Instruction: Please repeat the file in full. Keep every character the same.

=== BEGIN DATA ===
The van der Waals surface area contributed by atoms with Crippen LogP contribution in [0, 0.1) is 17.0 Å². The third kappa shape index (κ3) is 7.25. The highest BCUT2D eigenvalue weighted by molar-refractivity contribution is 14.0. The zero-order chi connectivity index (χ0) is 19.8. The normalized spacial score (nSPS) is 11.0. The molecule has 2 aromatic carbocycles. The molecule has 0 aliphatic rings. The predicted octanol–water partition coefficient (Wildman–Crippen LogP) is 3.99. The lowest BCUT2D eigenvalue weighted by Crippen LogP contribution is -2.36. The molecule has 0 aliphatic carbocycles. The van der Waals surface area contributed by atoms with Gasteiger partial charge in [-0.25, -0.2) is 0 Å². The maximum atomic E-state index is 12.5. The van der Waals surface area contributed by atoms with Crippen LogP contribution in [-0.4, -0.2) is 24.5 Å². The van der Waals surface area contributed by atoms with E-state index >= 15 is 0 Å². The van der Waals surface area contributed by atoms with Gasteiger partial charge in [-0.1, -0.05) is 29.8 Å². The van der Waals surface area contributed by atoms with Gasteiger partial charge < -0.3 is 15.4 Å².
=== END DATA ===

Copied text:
The van der Waals surface area contributed by atoms with Crippen LogP contribution in [0, 0.1) is 17.0 Å². The third kappa shape index (κ3) is 7.25. The highest BCUT2D eigenvalue weighted by molar-refractivity contribution is 14.0. The zero-order chi connectivity index (χ0) is 19.8. The normalized spacial score (nSPS) is 11.0. The molecule has 2 aromatic carbocycles. The molecule has 0 aliphatic rings. The predicted octanol–water partition coefficient (Wildman–Crippen LogP) is 3.99. The lowest BCUT2D eigenvalue weighted by Crippen LogP contribution is -2.36. The molecule has 0 aliphatic carbocycles. The van der Waals surface area contributed by atoms with Gasteiger partial charge in [-0.25, -0.2) is 0 Å². The maximum atomic E-state index is 12.5. The van der Waals surface area contributed by atoms with Crippen LogP contribution in [-0.4, -0.2) is 24.5 Å². The van der Waals surface area contributed by atoms with E-state index >= 15 is 0 Å². The van der Waals surface area contributed by atoms with Gasteiger partial charge in [-0.1, -0.05) is 29.8 Å². The van der Waals surface area contributed by atoms with Gasteiger partial charge < -0.3 is 15.4 Å².